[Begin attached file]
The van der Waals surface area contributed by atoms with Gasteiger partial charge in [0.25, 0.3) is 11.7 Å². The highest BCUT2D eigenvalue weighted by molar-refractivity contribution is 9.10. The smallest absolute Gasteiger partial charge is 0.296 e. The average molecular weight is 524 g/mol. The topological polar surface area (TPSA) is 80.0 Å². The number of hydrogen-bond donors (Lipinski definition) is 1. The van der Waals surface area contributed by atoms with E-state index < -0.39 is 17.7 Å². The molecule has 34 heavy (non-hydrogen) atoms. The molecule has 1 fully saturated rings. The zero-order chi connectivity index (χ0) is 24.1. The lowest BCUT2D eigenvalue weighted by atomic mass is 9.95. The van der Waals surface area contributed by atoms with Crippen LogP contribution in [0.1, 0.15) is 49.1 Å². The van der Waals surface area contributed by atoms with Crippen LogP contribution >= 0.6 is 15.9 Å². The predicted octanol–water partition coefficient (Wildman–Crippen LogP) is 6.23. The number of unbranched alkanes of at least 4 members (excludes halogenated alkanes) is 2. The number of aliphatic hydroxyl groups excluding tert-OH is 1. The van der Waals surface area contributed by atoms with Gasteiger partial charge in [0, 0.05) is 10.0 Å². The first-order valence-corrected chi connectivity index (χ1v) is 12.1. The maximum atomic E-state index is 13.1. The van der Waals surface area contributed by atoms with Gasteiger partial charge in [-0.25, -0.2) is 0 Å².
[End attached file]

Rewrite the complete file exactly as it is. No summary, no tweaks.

The van der Waals surface area contributed by atoms with Gasteiger partial charge in [0.25, 0.3) is 11.7 Å². The highest BCUT2D eigenvalue weighted by molar-refractivity contribution is 9.10. The smallest absolute Gasteiger partial charge is 0.296 e. The average molecular weight is 524 g/mol. The topological polar surface area (TPSA) is 80.0 Å². The number of hydrogen-bond donors (Lipinski definition) is 1. The van der Waals surface area contributed by atoms with E-state index < -0.39 is 17.7 Å². The molecule has 34 heavy (non-hydrogen) atoms. The molecule has 1 fully saturated rings. The zero-order chi connectivity index (χ0) is 24.1. The lowest BCUT2D eigenvalue weighted by atomic mass is 9.95. The van der Waals surface area contributed by atoms with Crippen LogP contribution in [0.1, 0.15) is 49.1 Å². The van der Waals surface area contributed by atoms with Crippen LogP contribution >= 0.6 is 15.9 Å². The predicted octanol–water partition coefficient (Wildman–Crippen LogP) is 6.23. The number of unbranched alkanes of at least 4 members (excludes halogenated alkanes) is 2. The number of aliphatic hydroxyl groups excluding tert-OH is 1. The van der Waals surface area contributed by atoms with Gasteiger partial charge in [0, 0.05) is 10.0 Å². The first-order valence-corrected chi connectivity index (χ1v) is 12.1. The maximum atomic E-state index is 13.1. The van der Waals surface area contributed by atoms with Gasteiger partial charge in [-0.25, -0.2) is 0 Å².